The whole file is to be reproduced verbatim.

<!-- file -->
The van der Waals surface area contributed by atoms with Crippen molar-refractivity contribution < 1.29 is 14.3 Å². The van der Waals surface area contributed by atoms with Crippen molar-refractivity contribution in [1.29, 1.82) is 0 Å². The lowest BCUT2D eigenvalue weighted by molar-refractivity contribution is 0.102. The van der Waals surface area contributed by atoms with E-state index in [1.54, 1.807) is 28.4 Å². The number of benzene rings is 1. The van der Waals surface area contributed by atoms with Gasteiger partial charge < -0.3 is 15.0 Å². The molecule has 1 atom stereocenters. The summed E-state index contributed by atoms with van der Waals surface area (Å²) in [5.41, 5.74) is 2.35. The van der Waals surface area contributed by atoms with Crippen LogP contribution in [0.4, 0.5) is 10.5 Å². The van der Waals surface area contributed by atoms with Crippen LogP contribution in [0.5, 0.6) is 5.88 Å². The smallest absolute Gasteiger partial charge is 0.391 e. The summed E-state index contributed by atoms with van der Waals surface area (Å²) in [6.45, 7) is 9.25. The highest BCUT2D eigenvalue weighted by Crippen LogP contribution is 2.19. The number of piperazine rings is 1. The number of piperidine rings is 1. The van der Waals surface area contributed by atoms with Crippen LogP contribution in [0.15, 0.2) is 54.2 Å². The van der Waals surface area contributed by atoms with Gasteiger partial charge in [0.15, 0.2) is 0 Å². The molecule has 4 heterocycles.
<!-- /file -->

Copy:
The van der Waals surface area contributed by atoms with Crippen molar-refractivity contribution < 1.29 is 14.3 Å². The van der Waals surface area contributed by atoms with Crippen molar-refractivity contribution in [1.29, 1.82) is 0 Å². The lowest BCUT2D eigenvalue weighted by molar-refractivity contribution is 0.102. The van der Waals surface area contributed by atoms with E-state index in [1.54, 1.807) is 28.4 Å². The number of benzene rings is 1. The van der Waals surface area contributed by atoms with Gasteiger partial charge < -0.3 is 15.0 Å². The molecule has 1 atom stereocenters. The summed E-state index contributed by atoms with van der Waals surface area (Å²) in [5.41, 5.74) is 2.35. The van der Waals surface area contributed by atoms with Crippen LogP contribution in [0.4, 0.5) is 10.5 Å². The van der Waals surface area contributed by atoms with Crippen LogP contribution in [0.5, 0.6) is 5.88 Å². The smallest absolute Gasteiger partial charge is 0.391 e. The summed E-state index contributed by atoms with van der Waals surface area (Å²) in [6.45, 7) is 9.25. The highest BCUT2D eigenvalue weighted by Crippen LogP contribution is 2.19. The number of piperazine rings is 1. The number of piperidine rings is 1. The van der Waals surface area contributed by atoms with Crippen LogP contribution in [0.15, 0.2) is 54.2 Å². The van der Waals surface area contributed by atoms with Gasteiger partial charge in [0.15, 0.2) is 0 Å². The molecule has 4 heterocycles.